# Thread: Coordinate of a point in a triangle

1. ## Coordinate of a point in a triangle

Hi, I have the following exercise and I am kind of stuck in the last bit now... There exercise says

"Consider the simple right-angled triangle ABC in the diagram above. The points P, Q, R divide the sides of the triangle in the ratios indicated. Find the coordinates of the points P, Q, R in terms of s, t, u. (Q having 1 and t on each side is only the ratio, it doesn't mean that the length between Q and C is 1)

Well...so far I have Q=(0, t/(t+1)) and R=(1/(1+u), 0)... How do I get P though? Thanks a lot!

2. Originally Posted by juanma101285
Hi, I have the following exercise and I am kind of stuck in the last bit now... There exercise says

"Consider the simple right-angled triangle ABC in the diagram above. The points P, Q, R divide the sides of the triangle in the ratios indicated. Find the coordinates of the points P, Q, R in terms of s, t, u. (Q having 1 and t on each side is only the ratio, it doesn't mean that the length between Q and C is 1)

Well...so far I have Q=(0, t/(t+1)) and R=(1/(1+u), 0)... How do I get P though? Thanks a lot!
Drop a perpendicular from P to AB, let the foot of the perpendicular be M.
AM = the x - coordinate of P.

Now use similar triangles:

triangle ABC similar with triangle PMB:

$\displaystyle \frac{BP}{BC}=\frac{BM}{AB}$
$\displaystyle \frac{1}{1+s}=\frac{1-x}{1}$

$\displaystyle 1-x=\frac{1}{1+s}$

and find x.

In the same way, use similar triangles to find the y coordinate of P.

3. Originally Posted by juanma101285
Hi, I have the following exercise and I am kind of stuck in the last bit now... There exercise says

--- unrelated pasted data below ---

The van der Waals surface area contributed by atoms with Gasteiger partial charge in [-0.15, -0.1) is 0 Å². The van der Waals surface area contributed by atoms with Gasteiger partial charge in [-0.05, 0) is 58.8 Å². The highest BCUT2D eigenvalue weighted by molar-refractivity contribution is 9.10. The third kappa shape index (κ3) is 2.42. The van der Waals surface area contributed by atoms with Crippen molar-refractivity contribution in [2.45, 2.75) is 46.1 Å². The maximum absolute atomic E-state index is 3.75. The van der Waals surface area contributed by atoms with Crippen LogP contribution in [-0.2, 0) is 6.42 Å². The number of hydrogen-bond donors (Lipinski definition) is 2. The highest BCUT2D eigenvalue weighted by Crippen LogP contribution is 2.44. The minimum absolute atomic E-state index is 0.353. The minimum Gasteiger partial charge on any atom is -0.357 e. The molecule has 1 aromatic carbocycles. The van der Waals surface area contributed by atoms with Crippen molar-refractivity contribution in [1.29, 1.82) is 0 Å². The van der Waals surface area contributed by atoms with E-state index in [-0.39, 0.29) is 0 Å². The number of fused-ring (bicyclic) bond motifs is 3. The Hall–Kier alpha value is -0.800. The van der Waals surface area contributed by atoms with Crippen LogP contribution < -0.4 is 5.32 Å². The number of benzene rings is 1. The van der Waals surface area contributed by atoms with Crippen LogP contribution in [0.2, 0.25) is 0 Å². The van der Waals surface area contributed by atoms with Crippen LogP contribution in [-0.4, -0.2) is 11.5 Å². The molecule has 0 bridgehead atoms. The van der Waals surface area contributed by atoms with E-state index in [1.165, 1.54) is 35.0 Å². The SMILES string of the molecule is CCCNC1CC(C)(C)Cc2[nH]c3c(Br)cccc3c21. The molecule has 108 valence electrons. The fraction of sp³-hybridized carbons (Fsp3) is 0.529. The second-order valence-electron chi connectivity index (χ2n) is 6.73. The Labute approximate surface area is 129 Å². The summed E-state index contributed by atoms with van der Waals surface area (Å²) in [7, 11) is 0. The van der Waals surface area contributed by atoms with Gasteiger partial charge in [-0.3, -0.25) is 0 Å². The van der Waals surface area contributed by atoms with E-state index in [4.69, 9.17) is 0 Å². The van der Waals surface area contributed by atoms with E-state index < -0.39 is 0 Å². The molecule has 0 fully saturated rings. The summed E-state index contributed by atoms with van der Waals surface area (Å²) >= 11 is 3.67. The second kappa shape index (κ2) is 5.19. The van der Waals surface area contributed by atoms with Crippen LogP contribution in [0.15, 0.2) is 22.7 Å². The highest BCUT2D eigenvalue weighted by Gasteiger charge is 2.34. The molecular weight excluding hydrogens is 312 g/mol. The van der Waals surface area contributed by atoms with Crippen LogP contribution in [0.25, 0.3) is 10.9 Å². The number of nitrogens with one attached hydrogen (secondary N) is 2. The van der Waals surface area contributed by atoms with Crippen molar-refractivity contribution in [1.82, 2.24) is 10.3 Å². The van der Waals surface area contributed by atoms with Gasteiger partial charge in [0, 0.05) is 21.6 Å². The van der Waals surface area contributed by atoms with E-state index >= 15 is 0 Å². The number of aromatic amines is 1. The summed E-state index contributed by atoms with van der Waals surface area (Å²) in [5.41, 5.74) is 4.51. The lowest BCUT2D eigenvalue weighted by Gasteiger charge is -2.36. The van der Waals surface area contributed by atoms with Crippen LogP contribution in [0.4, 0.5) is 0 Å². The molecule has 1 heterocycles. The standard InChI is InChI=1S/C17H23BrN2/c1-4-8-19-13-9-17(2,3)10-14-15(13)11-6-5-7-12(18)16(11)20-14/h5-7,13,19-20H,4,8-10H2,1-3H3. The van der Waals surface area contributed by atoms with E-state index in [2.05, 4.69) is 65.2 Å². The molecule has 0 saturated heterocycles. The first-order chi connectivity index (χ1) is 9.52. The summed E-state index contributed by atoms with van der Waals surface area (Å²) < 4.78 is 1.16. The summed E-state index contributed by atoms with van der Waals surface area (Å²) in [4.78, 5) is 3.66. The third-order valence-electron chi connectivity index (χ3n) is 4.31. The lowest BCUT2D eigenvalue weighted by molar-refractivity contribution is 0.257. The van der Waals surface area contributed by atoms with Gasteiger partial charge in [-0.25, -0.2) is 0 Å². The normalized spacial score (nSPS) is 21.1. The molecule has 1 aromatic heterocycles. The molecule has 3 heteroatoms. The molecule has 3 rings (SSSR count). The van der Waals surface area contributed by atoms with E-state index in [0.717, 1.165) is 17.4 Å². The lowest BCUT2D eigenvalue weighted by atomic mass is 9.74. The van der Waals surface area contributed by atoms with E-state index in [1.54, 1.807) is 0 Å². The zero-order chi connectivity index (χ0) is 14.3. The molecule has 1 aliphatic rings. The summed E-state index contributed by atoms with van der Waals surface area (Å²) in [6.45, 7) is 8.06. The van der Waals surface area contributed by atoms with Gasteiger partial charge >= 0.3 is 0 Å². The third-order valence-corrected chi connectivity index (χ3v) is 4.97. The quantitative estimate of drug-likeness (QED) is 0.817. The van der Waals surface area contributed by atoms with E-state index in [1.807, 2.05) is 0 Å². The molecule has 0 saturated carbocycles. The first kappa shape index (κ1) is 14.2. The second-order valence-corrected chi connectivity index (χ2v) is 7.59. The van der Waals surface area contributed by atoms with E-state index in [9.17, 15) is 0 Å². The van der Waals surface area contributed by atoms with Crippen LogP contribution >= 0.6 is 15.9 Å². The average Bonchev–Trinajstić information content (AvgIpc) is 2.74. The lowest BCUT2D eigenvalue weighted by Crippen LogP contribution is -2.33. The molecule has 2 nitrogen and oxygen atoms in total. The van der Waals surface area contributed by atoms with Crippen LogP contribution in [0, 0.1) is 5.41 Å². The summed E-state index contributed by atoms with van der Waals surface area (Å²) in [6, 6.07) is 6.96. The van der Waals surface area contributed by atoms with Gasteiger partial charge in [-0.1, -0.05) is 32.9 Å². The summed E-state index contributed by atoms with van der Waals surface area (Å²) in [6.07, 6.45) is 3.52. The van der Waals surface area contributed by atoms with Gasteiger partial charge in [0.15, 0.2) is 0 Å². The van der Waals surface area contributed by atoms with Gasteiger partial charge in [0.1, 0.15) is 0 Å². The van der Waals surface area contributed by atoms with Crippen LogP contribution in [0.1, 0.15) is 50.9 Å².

"Consider the simple right-angled triangle ABC in the diagram above. The points P, Q, R divide the sides of the triangle in the ratios indicated. Find the coordinates of the points P, Q, R in terms of s, t, u. (Q having 1 and t on each side is only the ratio, it doesn't mean that the length between Q and C is 1)

Well...so far I have Q=(0, t/(t+1)) and R=(1/(1+u), 0)... How do I get P though? Thanks a lot!
The horizontal co-ordinate of P is

$\displaystyle \displaystyle\frac{s}{1+s}$

since if you drop a perpendicular from P to [OB], you will get the horizontal co-ordinate.

You get the vertical co-ordinate if you draw a horizontal from P to [OC].

This is

$\displaystyle \displaystyle\frac{1}{1+s}$

4. Cool, thanks a lot! I have other questions in the same exercise but I think I can solve them by myself now

5. OK... I am stuck again . How do you solve these parametric equations? (they need to be in terms of t and u). I'd just like to have a tip so that I can work on it myself and learn...

So, I got for BQ:

(x, y)=(1,0)+m(-1, t/(1+t))

and for CR I got:

(x, y)=(0,1)+n(1/(1+u), -1)

I know I have to equate the x and y, but I still can't get rid of m and n...

So I got

1-m=n/(1+u) and mt/(t+1)=1-n

So I substituted n=1+u-m-mu into

mt/(t+1)=1-n, but I get mt=m+mu-u-tu+mut+mt

How am I supposed to get rid of n and m then? :-/